Supercars stewards explain perceived inconsistency

Supercars stewards have clarified why two different penalties have been handed out for the breach of same minimum tyre pressure rule at the last two events.

The 17 psi minimum has been a factor across the last two race weekends, the hot weather in both Darwin and Townsville helping teams bleed tyres to a lower true pressure.

However there have been two instances of teams being caught out by lower-than-expected rise in temperature on the way to the grid.

In Darwin, Nick Percat was left sitting on the grid with two tyres under 17 psi, his Brad Jones Racing crew getting permission to change them before the formation lap.

He went on to finish the race third, the stewards allowing the result to stand but stripping BJR of its teams' points from the race as punishment.

In Townsville yesterday Matt Stone Racing driver Jake Kostecki had a similar issue, his rear tyres dropping below 17 psi on the grid and on the formation lap.

However he was disqualified from the race, the lack of consistency across the two penalties reportedly drawing the ire of team boss Matt Stone.

Motorsport Australia has this morning released an explanation from the stewards, which outlines that subtle differences in the two cases – likely to be that Percat didn't actually race on the illegal tyres – contributed to the different outcomes.

"The referral from the [deputy race director] stated that the competitor admits the rule had been breached as alleged, but agreement could not be reached with the competitor on the penalty to be applied," read the statement.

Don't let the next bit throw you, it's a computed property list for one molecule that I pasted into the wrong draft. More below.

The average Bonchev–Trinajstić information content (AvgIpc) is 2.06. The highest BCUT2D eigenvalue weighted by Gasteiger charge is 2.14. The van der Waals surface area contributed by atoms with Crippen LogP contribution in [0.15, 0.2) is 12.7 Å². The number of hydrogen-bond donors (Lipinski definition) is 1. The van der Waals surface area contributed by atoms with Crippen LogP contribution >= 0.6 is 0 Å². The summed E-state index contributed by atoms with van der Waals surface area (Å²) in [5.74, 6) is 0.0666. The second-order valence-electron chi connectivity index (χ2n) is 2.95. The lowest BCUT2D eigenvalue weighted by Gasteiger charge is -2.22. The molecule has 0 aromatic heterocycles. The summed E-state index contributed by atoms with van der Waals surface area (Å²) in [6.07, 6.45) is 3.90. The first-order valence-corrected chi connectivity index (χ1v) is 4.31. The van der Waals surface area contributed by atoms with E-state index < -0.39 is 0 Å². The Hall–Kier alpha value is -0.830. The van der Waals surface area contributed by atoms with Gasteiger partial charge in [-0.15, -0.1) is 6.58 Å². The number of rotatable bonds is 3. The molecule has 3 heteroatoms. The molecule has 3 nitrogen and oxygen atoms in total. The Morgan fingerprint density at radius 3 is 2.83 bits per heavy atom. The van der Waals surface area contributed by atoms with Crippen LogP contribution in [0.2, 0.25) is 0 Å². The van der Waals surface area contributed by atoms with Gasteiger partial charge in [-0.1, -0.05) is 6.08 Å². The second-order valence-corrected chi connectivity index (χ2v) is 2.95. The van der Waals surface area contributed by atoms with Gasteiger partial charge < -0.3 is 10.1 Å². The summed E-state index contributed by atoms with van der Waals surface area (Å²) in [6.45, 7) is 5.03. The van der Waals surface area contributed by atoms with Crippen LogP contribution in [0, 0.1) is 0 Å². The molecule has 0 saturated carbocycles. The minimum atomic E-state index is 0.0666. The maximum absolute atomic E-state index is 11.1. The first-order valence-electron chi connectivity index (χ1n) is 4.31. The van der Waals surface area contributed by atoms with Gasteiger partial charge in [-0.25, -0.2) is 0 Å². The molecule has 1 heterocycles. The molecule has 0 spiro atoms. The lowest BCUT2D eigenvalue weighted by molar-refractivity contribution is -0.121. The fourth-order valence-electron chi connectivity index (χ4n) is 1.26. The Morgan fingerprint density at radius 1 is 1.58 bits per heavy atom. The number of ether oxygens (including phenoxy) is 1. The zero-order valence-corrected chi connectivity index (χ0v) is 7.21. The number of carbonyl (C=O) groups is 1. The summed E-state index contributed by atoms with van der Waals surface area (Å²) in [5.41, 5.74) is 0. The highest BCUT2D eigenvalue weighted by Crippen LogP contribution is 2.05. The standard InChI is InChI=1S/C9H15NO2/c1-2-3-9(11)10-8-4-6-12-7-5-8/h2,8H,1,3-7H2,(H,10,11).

"The DRD had proposed the category’s recommended minimum penalty, which is disqualification of the car from the race.

"The authorised team representative confirmed the facts and that the issue for determination by the stewards is the penalty to be applied. He submitted a penalty other than disqualification should be imposed. He referred to the stewards’ decision in Race 12 of the championship, held at the Darwin event, which he submitted was a breach of the same rule and so the Stewards should apply that penalty in the current circumstances.

"In reply, the DRD acknowledged that the same rule was in issue in the decision the competitor referred to but said that the circumstances in that matter were different and that the stewards should not consider themselves bound by that decision and look at the facts of the current matter before them and consider the issue on its merits and apply the recommended minimum penalty.

"The Stewards, having referred to the Table of Recommended Minimum Penalties document (issued by the Supercars Commission for the 2021 Championship year), note the Recommended Minimum Penalty for a breach of this rule during a race is disqualification.

"The stated and obvious purpose of the Table of Recommended Minimum Penalties document is to promote certainty for the competition through the consistent application of penalties for breaches of the same rule.

"However, blind application of the Recommended Minimum Penalty is inappropriate. The document acknowledges that the determination and imposition of penalties are matters entirely for the stewards, using their discretion.

"While consistency of penalty is an important consideration, the stewards accept that each case must be determined on its own facts, which while on the surface may appear be similar, upon closer analysis will be different and can and often do lead to different outcomes between cases.

"The stewards also note that motorsport is very much a team sport. The adage, 'you win as a team and lose as a team' is often quoted in team sports. There is merit and wisdom in that.

"After considering the facts of the current case and weighing up the above considerations, the stewards decide that the appropriate penalty to apply is the Recommended Minimum Penalty, which is disqualification."

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